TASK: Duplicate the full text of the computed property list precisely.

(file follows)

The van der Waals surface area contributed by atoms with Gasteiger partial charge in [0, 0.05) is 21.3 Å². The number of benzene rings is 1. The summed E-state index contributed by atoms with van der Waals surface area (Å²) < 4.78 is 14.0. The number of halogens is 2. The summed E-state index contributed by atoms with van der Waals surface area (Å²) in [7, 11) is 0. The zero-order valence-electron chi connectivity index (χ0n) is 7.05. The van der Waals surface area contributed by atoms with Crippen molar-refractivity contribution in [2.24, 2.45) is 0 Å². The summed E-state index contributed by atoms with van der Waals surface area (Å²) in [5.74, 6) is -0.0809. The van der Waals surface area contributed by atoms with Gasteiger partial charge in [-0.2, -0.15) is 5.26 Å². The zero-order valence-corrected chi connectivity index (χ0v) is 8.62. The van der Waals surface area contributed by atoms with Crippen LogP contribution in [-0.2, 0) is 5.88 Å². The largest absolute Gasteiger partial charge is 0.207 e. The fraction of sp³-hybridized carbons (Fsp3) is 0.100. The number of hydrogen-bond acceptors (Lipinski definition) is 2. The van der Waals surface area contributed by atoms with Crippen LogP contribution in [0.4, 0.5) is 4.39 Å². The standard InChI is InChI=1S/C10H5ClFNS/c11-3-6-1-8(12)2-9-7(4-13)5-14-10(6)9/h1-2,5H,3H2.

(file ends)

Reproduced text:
The van der Waals surface area contributed by atoms with Gasteiger partial charge in [0, 0.05) is 21.3 Å². The number of benzene rings is 1. The summed E-state index contributed by atoms with van der Waals surface area (Å²) < 4.78 is 14.0. The number of halogens is 2. The summed E-state index contributed by atoms with van der Waals surface area (Å²) in [7, 11) is 0. The zero-order valence-electron chi connectivity index (χ0n) is 7.05. The van der Waals surface area contributed by atoms with Crippen molar-refractivity contribution in [2.24, 2.45) is 0 Å². The summed E-state index contributed by atoms with van der Waals surface area (Å²) in [5.74, 6) is -0.0809. The van der Waals surface area contributed by atoms with Gasteiger partial charge in [-0.2, -0.15) is 5.26 Å². The zero-order valence-corrected chi connectivity index (χ0v) is 8.62. The van der Waals surface area contributed by atoms with Crippen LogP contribution in [-0.2, 0) is 5.88 Å². The largest absolute Gasteiger partial charge is 0.207 e. The fraction of sp³-hybridized carbons (Fsp3) is 0.100. The number of hydrogen-bond acceptors (Lipinski definition) is 2. The van der Waals surface area contributed by atoms with Crippen LogP contribution in [0.4, 0.5) is 4.39 Å². The standard InChI is InChI=1S/C10H5ClFNS/c11-3-6-1-8(12)2-9-7(4-13)5-14-10(6)9/h1-2,5H,3H2.